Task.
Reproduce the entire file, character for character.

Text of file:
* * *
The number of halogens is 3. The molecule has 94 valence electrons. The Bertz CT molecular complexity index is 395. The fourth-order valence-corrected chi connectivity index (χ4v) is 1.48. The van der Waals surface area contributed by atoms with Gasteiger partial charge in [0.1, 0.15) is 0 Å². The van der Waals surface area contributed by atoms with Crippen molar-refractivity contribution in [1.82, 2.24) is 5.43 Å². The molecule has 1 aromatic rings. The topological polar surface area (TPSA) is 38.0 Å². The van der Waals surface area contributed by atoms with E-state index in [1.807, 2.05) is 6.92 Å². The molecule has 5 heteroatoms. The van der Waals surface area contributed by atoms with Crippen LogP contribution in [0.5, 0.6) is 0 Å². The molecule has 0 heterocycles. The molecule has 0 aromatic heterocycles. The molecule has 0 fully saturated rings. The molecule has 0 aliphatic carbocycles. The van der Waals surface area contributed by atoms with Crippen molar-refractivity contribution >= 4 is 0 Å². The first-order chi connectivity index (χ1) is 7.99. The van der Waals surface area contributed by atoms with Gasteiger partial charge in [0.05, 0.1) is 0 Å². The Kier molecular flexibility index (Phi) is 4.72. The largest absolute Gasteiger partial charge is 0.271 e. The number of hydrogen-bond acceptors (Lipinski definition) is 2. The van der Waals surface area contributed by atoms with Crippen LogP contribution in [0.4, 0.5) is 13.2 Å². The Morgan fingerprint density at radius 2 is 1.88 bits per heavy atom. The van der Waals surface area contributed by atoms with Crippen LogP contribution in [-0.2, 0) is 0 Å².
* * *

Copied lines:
The number of halogens is 3. The molecule has 94 valence electrons. The Bertz CT molecular complexity index is 395. The fourth-order valence-corrected chi connectivity index (χ4v) is 1.48. The van der Waals surface area contributed by atoms with Gasteiger partial charge in [0.1, 0.15) is 0 Å². The van der Waals surface area contributed by atoms with Crippen molar-refractivity contribution in [1.82, 2.24) is 5.43 Å². The molecule has 1 aromatic rings. The topological polar surface area (TPSA) is 38.0 Å². The van der Waals surface area contributed by atoms with E-state index in [1.807, 2.05) is 6.92 Å². The molecule has 5 heteroatoms. The van der Waals surface area contributed by atoms with Crippen LogP contribution in [0.5, 0.6) is 0 Å². The molecule has 0 heterocycles. The molecule has 0 aromatic heterocycles. The molecule has 0 fully saturated rings. The molecule has 0 aliphatic carbocycles. The van der Waals surface area contributed by atoms with Crippen molar-refractivity contribution >= 4 is 0 Å². The first-order chi connectivity index (χ1) is 7.99. The van der Waals surface area contributed by atoms with Gasteiger partial charge in [0.05, 0.1) is 0 Å². The Kier molecular flexibility index (Phi) is 4.72. The largest absolute Gasteiger partial charge is 0.271 e. The number of hydrogen-bond acceptors (Lipinski definition) is 2. The van der Waals surface area contributed by atoms with Crippen LogP contribution in [0.4, 0.5) is 13.2 Å². The Morgan fingerprint density at radius 2 is 1.88 bits per heavy atom. The van der Waals surface area contributed by atoms with Crippen LogP contribution in [-0.2, 0) is 0 Å².